city

Posts tagged
with city



Art

Split Screen: A Love Story

June 28, 2011

Christopher Jobson

A new short by JW Griffiths shot entirely with a mobile phone. The editing to match up each shot is simply impeccable. (via vimeo)

 

 



Design

Floating Chicago

May 24, 2011

Christopher Jobson

Using time-lapse footage of the Chicago skyline shot over several years Craig Shimala (previously) has created another one of his superb mirrored videos. It’s fascinating how this simple editing trick turns the cold city skyline into a hovering, monolithic spacecraft.

 

 



Art

Cradle by Ball-Nogues Studio

May 23, 2011

Christopher Jobson

Cradle is a sculpture installed on the exterior wall of a parking lot in Santa Monica, California by Ball-Nogues Studio, originally designed by Frank Gehry.

An aggregation of mirror polished stainless steel spheres, the sculpture functions structurally like an enormous Newton’s Cradle – the ubiquitous toy found on the desktops of corporate executives in Hollywood films. Each ball is suspended by a cable from a point on the wall and locked in position by a combination of gravity and neighboring balls. The whole array reflects distorted images of passersby.

I’d pay a nickel to watch this piece from afar during an earthquake. (via journal du design, contemporist)

 

 



Design

Maxime Ansiau: Skyscraper Plates

April 18, 2011

Christopher Jobson

Amsterdam-based artist Maxime Ansiau creates enormous conjoined dishes printed with the repetitive patterns of buildings.

 

 



Art Design

Census Maps Using Word Frequency From 19 Million Dating Website Profiles

March 31, 2011

Christopher Jobson


Chicago area

Each decade the United States government embarks on a census of its entire population in order to update population numbers and demographic information that aids in the allocation of Congressional seats, electoral votes, and government program funding. But as helpful and interesting as this data is, what does it really tell us about who we are? What about our likes, dislikes, feelings, and the ways we choose to define ourselves? In his project A More Perfect Union, artist R. Luke Dubois asked this very question and set out to answer it by joining 21 dating web sites and aggregating language used in the profiles of 19 million people. The data was then organized to create dozens of insanely detailed city and state maps that tell a wonderfully rich story about who we are, or at least, who we claim to be. Via his artist statement:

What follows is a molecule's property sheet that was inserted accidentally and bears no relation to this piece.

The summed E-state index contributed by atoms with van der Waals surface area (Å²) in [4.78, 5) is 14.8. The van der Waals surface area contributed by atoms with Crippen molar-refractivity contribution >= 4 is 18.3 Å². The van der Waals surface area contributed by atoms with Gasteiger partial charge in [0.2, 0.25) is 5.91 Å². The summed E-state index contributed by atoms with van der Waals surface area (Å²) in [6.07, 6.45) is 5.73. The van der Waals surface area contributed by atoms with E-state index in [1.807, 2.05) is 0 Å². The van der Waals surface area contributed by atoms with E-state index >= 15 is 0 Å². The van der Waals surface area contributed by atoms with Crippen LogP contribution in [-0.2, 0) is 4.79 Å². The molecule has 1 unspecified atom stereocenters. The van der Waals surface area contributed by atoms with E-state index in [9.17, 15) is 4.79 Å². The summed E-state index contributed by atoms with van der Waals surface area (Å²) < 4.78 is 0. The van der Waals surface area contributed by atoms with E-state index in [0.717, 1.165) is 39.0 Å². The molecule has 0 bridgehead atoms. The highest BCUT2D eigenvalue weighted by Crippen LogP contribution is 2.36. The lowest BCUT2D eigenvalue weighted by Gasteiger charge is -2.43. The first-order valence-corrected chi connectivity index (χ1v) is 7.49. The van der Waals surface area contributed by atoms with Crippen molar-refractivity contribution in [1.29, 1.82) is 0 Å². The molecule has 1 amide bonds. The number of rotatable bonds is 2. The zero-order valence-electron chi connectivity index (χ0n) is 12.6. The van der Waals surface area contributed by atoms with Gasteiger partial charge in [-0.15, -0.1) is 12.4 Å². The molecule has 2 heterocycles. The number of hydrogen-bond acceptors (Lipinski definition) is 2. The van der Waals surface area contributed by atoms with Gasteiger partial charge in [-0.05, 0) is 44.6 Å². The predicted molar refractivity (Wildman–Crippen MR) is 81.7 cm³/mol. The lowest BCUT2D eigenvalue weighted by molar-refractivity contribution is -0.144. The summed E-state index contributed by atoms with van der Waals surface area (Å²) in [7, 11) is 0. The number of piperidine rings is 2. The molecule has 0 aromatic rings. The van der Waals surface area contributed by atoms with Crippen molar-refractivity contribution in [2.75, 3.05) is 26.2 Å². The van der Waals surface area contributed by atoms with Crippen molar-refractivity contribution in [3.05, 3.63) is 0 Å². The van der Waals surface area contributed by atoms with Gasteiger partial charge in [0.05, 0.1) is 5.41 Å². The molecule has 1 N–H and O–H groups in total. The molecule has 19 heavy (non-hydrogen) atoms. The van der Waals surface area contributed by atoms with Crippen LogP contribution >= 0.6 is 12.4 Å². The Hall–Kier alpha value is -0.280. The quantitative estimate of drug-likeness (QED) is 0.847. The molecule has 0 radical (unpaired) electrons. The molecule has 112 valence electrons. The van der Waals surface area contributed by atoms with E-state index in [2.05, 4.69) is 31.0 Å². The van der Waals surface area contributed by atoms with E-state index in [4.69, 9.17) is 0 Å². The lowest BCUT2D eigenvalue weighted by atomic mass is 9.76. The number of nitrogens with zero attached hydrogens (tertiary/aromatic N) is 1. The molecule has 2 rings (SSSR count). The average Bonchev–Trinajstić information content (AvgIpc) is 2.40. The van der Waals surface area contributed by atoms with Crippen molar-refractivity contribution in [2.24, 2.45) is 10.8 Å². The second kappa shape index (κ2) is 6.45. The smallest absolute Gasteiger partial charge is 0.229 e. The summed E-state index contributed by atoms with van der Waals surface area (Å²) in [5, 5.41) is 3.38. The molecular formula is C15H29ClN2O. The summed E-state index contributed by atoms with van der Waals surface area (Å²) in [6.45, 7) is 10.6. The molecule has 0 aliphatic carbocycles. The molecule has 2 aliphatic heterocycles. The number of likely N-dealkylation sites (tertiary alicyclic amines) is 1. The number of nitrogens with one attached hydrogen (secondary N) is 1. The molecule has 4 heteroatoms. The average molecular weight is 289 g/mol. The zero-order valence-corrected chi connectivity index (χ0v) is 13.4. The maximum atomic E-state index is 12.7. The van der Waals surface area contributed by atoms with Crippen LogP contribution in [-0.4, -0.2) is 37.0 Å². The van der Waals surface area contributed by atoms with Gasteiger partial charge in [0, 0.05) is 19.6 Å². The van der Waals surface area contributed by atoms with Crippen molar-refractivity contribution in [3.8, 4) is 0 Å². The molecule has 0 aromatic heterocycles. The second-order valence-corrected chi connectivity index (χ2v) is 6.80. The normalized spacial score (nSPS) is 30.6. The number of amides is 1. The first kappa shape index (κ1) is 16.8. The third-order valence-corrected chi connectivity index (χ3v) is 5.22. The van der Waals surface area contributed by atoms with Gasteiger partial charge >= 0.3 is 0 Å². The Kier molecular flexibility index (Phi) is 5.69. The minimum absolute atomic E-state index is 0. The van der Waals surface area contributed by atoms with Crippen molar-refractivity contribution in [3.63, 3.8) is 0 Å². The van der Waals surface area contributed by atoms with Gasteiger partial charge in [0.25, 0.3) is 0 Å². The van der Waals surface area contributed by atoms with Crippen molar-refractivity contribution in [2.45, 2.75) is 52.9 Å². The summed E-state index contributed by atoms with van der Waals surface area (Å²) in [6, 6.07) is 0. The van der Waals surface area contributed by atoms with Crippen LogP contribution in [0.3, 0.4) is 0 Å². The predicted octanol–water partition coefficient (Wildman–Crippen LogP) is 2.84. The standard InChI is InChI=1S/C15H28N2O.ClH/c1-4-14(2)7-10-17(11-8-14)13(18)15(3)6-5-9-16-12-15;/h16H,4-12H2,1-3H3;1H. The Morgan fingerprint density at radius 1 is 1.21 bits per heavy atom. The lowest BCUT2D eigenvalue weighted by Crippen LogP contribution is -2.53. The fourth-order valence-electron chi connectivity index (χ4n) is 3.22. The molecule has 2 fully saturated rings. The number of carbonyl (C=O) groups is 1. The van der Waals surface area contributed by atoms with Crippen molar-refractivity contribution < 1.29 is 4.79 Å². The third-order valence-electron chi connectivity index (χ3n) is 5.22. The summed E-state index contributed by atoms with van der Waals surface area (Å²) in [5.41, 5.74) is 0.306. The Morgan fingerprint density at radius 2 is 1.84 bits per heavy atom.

To join a dating site you have to, quite literally, “put yourself out there”, describing yourself for the express purpose of being liked. This seemingly simple act is quite complex. You have to provide, in addition to some basic statistics, two pieces of prose: you have to say who you are, and you have to say who you want to be with. In the second piece of writing, you have to tell the truth. In the first, you have to lie.

I joined twenty-one dating sites in order to make my own census of the United States in 2010. These are my findings: a road atlas of the United States, with the names of cities, towns, and neighborhoods replaced with the words people use to describe themselves and those they want to be with.

These maps contain 20,262 unique words, based on the analysis of online dating profiles from 19,095,414 single Americans.

Below are some examples of maps where locations are substituted with words people used to describe themselves. Click any image for more detail.


Central Texas


California


Michigan

DuBois also used the data to generate heatmaps helping to draw comparisons between specific terms county by county.


“Bored” (male vs. female)


“Lonely” (male vs. female)


“Sexy” (male vs. female)


“Naughty” versus “Nice”


“Conservative” versus “Liberal”

A More Perfect Union was shown at bitforms gallery in New York earlier this year. Take a deep dive into the maps Dubois created at his website, and check out a short video about the project. (thnx, leif!)

 

 



Illustration Photography

Giacomo Costa: Post Natural

March 30, 2011

Christopher Jobson

Incredible apocalyptic urban landscapes from Italian artist Giacomo Costa who lives and works in Florence. His latest exhibition, Post Natural, can be seen at Galerie Voss in Düsseldorf starting April 1.

 

 



Design Food

Street Map Cutting Board is Both Functional and Gruesome

March 23, 2011

Christopher Jobson

Just saw this new item pop up at my favorite Icelandic design shop, Birkiland. The Nordurmyrin by 7-9-13 Design Group is a meat cutting board designed to mimic the streets of an actual neighborhood in east Reykjavik.

Nordurmyrin is a meat cutting- and serving board. It draws its name from a neighbourhood in the old east of Reykjavik. Its street names are named after renowned characters in the old icelandic sagas: Landnama, Laxdaela and Njala. These are examples of the street names: Audargata, Gudrunargata, Gunnarsbraut and Skarphedinsgata. When meat is cut on the board the blood juices rush down the streets. It refers to the conflicts that arose in the societies of the second and third generations of Icelandic settlers.

The blood juices run down the streets?! Excuse me while I put on my Bill the Butcher costume and whip out the credit card, this cutting board is the most gruesomely awesome kitchen implement of 2011.